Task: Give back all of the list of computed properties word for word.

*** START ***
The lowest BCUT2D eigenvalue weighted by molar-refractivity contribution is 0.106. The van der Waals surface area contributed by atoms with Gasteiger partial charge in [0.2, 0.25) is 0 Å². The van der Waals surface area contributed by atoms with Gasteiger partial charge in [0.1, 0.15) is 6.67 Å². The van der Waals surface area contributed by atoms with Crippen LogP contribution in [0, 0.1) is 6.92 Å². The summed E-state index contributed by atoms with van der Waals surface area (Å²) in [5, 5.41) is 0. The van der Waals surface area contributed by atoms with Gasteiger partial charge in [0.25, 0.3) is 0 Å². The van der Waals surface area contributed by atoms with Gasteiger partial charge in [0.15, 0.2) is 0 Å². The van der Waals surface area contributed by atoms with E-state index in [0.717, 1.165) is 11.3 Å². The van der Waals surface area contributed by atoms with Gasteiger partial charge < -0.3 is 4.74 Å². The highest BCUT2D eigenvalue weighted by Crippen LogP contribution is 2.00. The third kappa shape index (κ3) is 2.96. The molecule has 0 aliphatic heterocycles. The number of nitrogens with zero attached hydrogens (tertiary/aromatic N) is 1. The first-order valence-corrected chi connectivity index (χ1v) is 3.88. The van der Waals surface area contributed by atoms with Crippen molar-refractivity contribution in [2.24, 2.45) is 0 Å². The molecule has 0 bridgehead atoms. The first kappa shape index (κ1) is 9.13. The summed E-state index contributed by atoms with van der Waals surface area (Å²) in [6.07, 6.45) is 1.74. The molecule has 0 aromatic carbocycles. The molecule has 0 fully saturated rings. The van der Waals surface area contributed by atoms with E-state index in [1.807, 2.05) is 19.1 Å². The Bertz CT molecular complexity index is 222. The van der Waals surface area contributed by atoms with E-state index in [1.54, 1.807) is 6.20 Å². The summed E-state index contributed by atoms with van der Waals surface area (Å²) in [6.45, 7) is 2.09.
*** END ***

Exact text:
The lowest BCUT2D eigenvalue weighted by molar-refractivity contribution is 0.106. The van der Waals surface area contributed by atoms with Gasteiger partial charge in [0.2, 0.25) is 0 Å². The van der Waals surface area contributed by atoms with Gasteiger partial charge in [0.1, 0.15) is 6.67 Å². The van der Waals surface area contributed by atoms with Crippen LogP contribution in [0, 0.1) is 6.92 Å². The summed E-state index contributed by atoms with van der Waals surface area (Å²) in [5, 5.41) is 0. The van der Waals surface area contributed by atoms with Gasteiger partial charge in [0.25, 0.3) is 0 Å². The van der Waals surface area contributed by atoms with Gasteiger partial charge in [0.15, 0.2) is 0 Å². The van der Waals surface area contributed by atoms with E-state index in [0.717, 1.165) is 11.3 Å². The van der Waals surface area contributed by atoms with Gasteiger partial charge < -0.3 is 4.74 Å². The highest BCUT2D eigenvalue weighted by Crippen LogP contribution is 2.00. The third kappa shape index (κ3) is 2.96. The molecule has 0 aliphatic heterocycles. The number of nitrogens with zero attached hydrogens (tertiary/aromatic N) is 1. The first-order valence-corrected chi connectivity index (χ1v) is 3.88. The van der Waals surface area contributed by atoms with Crippen molar-refractivity contribution in [2.24, 2.45) is 0 Å². The molecule has 0 bridgehead atoms. The first kappa shape index (κ1) is 9.13. The summed E-state index contributed by atoms with van der Waals surface area (Å²) in [6.07, 6.45) is 1.74. The molecule has 0 aromatic carbocycles. The molecule has 0 fully saturated rings. The van der Waals surface area contributed by atoms with E-state index in [1.807, 2.05) is 19.1 Å². The Bertz CT molecular complexity index is 222. The van der Waals surface area contributed by atoms with E-state index in [1.54, 1.807) is 6.20 Å². The summed E-state index contributed by atoms with van der Waals surface area (Å²) in [6.45, 7) is 2.09.